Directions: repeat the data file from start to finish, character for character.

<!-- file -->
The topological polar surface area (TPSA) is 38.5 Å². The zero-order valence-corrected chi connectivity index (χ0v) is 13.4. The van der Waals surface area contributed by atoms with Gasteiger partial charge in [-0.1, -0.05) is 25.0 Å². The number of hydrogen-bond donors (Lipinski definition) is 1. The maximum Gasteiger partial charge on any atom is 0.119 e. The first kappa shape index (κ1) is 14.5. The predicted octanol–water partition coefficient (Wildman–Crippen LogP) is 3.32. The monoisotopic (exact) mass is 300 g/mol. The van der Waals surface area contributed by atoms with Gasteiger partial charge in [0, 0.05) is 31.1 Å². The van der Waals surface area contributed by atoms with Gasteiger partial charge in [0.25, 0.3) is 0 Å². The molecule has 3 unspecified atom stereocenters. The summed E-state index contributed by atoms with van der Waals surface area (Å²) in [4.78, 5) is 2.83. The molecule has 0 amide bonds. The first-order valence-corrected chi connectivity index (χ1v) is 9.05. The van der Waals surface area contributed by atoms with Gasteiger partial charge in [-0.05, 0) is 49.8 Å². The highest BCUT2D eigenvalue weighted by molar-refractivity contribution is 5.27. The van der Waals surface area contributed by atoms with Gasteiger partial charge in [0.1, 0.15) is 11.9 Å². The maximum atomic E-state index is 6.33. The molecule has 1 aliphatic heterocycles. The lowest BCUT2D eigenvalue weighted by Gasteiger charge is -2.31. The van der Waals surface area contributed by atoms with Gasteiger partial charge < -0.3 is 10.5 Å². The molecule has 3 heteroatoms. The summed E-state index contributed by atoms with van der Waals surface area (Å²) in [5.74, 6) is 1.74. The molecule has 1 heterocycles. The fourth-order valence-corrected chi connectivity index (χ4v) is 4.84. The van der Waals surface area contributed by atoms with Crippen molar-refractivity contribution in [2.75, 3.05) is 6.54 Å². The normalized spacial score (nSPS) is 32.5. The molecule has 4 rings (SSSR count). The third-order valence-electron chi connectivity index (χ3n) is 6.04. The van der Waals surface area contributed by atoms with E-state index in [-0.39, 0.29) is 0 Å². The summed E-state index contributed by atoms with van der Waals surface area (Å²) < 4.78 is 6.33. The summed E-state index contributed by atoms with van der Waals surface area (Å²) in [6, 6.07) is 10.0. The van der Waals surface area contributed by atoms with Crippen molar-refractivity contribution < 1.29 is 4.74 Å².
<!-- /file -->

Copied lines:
The topological polar surface area (TPSA) is 38.5 Å². The zero-order valence-corrected chi connectivity index (χ0v) is 13.4. The van der Waals surface area contributed by atoms with Gasteiger partial charge in [-0.1, -0.05) is 25.0 Å². The number of hydrogen-bond donors (Lipinski definition) is 1. The maximum Gasteiger partial charge on any atom is 0.119 e. The first kappa shape index (κ1) is 14.5. The predicted octanol–water partition coefficient (Wildman–Crippen LogP) is 3.32. The monoisotopic (exact) mass is 300 g/mol. The van der Waals surface area contributed by atoms with Gasteiger partial charge in [0, 0.05) is 31.1 Å². The van der Waals surface area contributed by atoms with Gasteiger partial charge in [0.25, 0.3) is 0 Å². The molecule has 3 unspecified atom stereocenters. The summed E-state index contributed by atoms with van der Waals surface area (Å²) in [4.78, 5) is 2.83. The molecule has 0 amide bonds. The first-order valence-corrected chi connectivity index (χ1v) is 9.05. The van der Waals surface area contributed by atoms with Gasteiger partial charge in [-0.05, 0) is 49.8 Å². The highest BCUT2D eigenvalue weighted by molar-refractivity contribution is 5.27. The van der Waals surface area contributed by atoms with Gasteiger partial charge in [0.1, 0.15) is 11.9 Å². The maximum atomic E-state index is 6.33. The molecule has 1 aliphatic heterocycles. The lowest BCUT2D eigenvalue weighted by Gasteiger charge is -2.31. The van der Waals surface area contributed by atoms with Gasteiger partial charge < -0.3 is 10.5 Å². The molecule has 3 heteroatoms. The summed E-state index contributed by atoms with van der Waals surface area (Å²) in [5.74, 6) is 1.74. The molecule has 1 heterocycles. The fourth-order valence-corrected chi connectivity index (χ4v) is 4.84. The van der Waals surface area contributed by atoms with Crippen molar-refractivity contribution in [2.75, 3.05) is 6.54 Å². The normalized spacial score (nSPS) is 32.5. The molecule has 4 rings (SSSR count). The third-order valence-electron chi connectivity index (χ3n) is 6.04. The van der Waals surface area contributed by atoms with E-state index in [-0.39, 0.29) is 0 Å². The summed E-state index contributed by atoms with van der Waals surface area (Å²) < 4.78 is 6.33. The summed E-state index contributed by atoms with van der Waals surface area (Å²) in [6, 6.07) is 10.0. The van der Waals surface area contributed by atoms with Crippen molar-refractivity contribution < 1.29 is 4.74 Å².